Remember high school? I was an angsty teenager and I wouldn’t consider high school my “glory days” by any means. (Have I mentioned the ginormously baggy pants I used to wear?) That said, even when I was in high school, I managed to have fun sometimes. Sure I was rather morose and had questionable taste in cosmetics (I legit glued craft glitter to my eyelids using chapstick), but I certainly didn’t suffer any major trauma. Maybe that’s why Anthony Breznican’s novel Brutal Youth hit me like a ton of bricks. *I received a complimentary copy of this book in conjunction with a blog tour coordinated by Be Books Consulting.*
Brutal Youth focuses on the lives of three freshman enrolled in a troubled working class Catholic high school. The school has a long standing policy of hazing where the senior class torments the freshmen. Think Dazed and Confused, minus the bell-bottoms and the good-natured untertones. It’s intense.
Peter Davidek finds himself thrown in the tumult of St. Michaels and soon strikes up a friendship with fellow freshmen Noah Stein and Lorelei Paskal. The trio clings together in order to survive. With a culture of systemic bullying and corrupt leadership St. Michael’s is more like the seventh level of hell than the haven of godliness to which the devout parents imagined they were sending their children.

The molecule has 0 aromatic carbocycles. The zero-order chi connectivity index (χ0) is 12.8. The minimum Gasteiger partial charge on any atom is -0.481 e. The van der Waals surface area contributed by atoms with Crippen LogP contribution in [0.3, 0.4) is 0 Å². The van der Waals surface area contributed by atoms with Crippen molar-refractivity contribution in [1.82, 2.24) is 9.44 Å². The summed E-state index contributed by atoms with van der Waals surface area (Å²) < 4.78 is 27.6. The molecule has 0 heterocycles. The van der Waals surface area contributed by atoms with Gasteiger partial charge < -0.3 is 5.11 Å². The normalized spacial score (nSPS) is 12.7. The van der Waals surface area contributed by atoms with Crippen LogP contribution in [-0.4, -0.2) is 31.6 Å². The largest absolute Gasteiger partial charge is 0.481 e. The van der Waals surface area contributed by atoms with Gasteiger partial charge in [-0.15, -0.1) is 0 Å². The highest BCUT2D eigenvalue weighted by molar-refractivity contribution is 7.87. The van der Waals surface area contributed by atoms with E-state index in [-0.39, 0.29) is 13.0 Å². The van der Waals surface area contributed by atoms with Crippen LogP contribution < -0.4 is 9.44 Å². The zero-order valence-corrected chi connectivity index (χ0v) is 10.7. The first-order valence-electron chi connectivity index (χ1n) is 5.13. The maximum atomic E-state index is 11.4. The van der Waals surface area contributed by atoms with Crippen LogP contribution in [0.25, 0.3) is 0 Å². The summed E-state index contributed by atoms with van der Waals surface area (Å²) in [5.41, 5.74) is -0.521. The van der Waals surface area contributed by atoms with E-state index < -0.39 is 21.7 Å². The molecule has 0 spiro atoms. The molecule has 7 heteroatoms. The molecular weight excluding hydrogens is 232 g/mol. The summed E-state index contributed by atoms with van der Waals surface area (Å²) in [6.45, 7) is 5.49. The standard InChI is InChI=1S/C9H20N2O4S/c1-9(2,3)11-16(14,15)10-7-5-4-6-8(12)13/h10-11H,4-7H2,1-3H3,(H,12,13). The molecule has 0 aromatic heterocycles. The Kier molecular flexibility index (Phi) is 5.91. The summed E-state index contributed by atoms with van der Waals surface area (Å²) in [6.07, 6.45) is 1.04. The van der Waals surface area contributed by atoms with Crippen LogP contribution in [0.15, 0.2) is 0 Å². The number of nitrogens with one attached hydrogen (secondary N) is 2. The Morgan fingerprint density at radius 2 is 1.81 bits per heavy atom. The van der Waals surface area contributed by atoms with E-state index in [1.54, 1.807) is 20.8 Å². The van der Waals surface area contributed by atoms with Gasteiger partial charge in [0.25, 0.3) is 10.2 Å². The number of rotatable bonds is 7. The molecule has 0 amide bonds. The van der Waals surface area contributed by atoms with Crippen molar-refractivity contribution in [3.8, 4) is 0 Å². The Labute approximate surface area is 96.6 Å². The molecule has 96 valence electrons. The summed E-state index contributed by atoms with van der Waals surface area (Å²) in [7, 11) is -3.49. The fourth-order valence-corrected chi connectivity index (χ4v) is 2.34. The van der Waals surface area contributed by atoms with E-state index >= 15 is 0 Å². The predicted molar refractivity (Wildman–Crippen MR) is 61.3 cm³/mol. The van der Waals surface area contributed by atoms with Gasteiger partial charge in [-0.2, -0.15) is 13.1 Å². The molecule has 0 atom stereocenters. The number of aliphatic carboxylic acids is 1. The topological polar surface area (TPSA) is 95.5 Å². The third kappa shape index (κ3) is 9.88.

Bullying is such a hot topic these days. Though Brutal Youth was set in the 90s, I was shocked at the idea that a high school would condone any type of a hazing ritual, let alone a full year of cruelty. It’s a work of fiction, but there’s a disturbing truth about it as well. The environment in St. Michael’s is a psychological war zone, the strain of which puts friendships, love, and faith to the test.
Brutal Youth is not an easy read, but it is worthwhile. Of course, if you have kids about to start high school and don’t want to turn into a paranoid mess you should probably hold off on reading this one. (My mom used to watch 20/20 and become convinced that I was into a new dangerous fad every Friday night. She seemed to overlook the fact that I spent so much time in my bedroom brooding over boys who didn’t like me. Where would I have found the TIME for such illicit activities?) If, however, you don’t mind walking on the dark side, Brutal Youth gives you humanity in all its twisted broken glory.
Talk to me Bookworms. What’s the last truly disturbing book you read?
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